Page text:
(I am writing this article in English although my main audience is in Serbia. But I am doing it also because very few people in the world, preoccupied by other world crises, such as the war in Ukraine, US-China issues, Covid and the like, know what is happening in the Balkans and what is the nature of the EU game there. Branko Milanovic)
The current EU ultimatum, delivered three days ago, to Serbia and Kosovo, whose exact content is unpublished (at the request of the EU delegation) is the result of more than 20 years of frustrations in the relations between EU and Serbia (and also between EU and Kosovo).
The essential reason is disappointed expectations. EU has less and less to offer to Serbia and other non-members simply because the membership cannot any longer be promised with any credibility and all other advantages are small. So, the EU can only offer sticks. No carrots. And in Serbia, the support for EU membership is now consistently below 50%..
EU reminds me of the bullies that were roaming the area around my high school in Belgrade. They would accost younger pupils and offer to sell them…a brick. The kid would say, “But I do not need the brick”. Ah, the bully would retort, “Yes, I know that you do, and it would cost you ten dinars”. The poor kid would pay 10 dinars knowing that the refusal would lead him to be beaten, hit in the head, kicked – and yet the ten dinars would be taken from his pocket.
That’s how the EU comes to Serbia today. Everybody of normal intelligence would say, “You have nothing to sell and we do not want to buy the brick”. But the EU then begins to list the ultimatums. We do not know the text of the ultimatum, but it does not take great imagination to realize that threats must range from the suspension of EU negotiations, elimination of EU support funds (that Serbia gets as a candidate member), reintroduction of visas, discouragement of EU investors, to possibly additional financial sanctions (say, no access to short-term commercial loans), a ban on long-term lending by the European banks, EBRD and possibly the World Bank and the IMF, and for the very end elements of a true embargo and perhaps seizure of assets. Serbia does not have oligarchs but it does have National Bank reserves and many companies that keep money in foreign banks in order to finance trade.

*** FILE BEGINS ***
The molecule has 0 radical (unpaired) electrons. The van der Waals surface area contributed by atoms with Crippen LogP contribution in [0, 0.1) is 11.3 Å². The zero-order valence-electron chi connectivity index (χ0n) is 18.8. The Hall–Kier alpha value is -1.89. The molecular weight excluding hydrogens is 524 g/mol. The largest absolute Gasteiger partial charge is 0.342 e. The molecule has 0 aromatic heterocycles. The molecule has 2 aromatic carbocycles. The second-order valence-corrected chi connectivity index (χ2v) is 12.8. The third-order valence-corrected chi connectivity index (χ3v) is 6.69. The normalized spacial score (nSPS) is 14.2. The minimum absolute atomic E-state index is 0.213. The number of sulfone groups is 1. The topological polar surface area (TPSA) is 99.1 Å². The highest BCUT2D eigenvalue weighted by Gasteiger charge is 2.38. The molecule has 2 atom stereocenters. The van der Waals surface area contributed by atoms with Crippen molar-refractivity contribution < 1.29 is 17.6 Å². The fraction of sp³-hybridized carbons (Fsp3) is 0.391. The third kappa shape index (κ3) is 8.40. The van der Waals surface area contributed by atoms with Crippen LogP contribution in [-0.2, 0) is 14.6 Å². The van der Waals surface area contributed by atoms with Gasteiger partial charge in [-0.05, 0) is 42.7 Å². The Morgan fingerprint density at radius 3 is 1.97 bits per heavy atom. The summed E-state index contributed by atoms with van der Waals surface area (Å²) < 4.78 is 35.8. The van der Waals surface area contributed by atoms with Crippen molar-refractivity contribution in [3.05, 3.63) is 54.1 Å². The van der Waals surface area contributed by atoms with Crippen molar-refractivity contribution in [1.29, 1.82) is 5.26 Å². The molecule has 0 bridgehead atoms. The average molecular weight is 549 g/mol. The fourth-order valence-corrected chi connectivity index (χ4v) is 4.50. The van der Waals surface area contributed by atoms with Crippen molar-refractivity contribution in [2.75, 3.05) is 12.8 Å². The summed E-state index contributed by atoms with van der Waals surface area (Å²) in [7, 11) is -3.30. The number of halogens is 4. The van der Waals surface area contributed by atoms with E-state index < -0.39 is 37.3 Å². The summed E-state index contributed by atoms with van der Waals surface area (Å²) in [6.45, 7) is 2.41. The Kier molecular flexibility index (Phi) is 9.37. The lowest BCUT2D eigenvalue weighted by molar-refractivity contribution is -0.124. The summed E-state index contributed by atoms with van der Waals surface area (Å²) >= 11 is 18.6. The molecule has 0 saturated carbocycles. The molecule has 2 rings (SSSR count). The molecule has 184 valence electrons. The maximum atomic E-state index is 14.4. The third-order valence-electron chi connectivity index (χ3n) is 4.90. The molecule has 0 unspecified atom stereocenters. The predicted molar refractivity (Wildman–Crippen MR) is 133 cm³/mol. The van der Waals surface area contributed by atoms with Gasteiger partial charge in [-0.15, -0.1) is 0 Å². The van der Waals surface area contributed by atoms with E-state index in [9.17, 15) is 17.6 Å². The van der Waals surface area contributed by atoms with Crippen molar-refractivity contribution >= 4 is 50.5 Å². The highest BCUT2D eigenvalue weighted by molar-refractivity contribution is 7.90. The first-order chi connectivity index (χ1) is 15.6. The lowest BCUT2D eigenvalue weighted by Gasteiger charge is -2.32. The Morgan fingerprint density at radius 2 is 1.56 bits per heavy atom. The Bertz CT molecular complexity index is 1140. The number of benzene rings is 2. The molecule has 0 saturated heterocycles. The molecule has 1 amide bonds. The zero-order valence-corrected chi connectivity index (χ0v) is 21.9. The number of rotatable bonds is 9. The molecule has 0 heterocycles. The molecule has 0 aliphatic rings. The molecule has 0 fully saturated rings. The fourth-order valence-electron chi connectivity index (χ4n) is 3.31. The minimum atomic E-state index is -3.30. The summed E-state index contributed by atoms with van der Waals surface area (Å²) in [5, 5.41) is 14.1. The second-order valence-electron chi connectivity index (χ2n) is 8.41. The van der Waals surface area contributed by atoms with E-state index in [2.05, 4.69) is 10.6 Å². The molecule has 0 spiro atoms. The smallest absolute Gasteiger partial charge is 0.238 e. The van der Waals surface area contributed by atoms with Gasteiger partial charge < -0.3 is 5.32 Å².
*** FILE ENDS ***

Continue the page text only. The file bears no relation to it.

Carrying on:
The question then becomes: can the country survive such sanctions that may last from five to ten to twenty years? Perhaps even longer. First, one needs to realize that such costs are imposed on 99% of the population for whom the acceptance of the ultimatum does not make any economic difference. Perhaps only 1% of the ethically Serbian population, those who live in Kosovo, might lose some rights due to the non-economic requests contained in the EU proposal. One needs to be clear on that fact: rejection means a loss for 99% of people to provide some, perhaps illusory, protection for 1%.
But what would be the consequence of rejection? Domestically, it will further stimulate the growth of nationalism. Not only–nationalists will say—that we knew all along that Europe does not want us and hates us, but now it is clear that they want to destroy us. Under such conditions, all kinds of crazy schemes would be hatched. Russia will support this craziness, not because Russia much cares about it, but because it has the incentive to create as many problems at any place in the world to make the West get busy working on something other than Ukraine.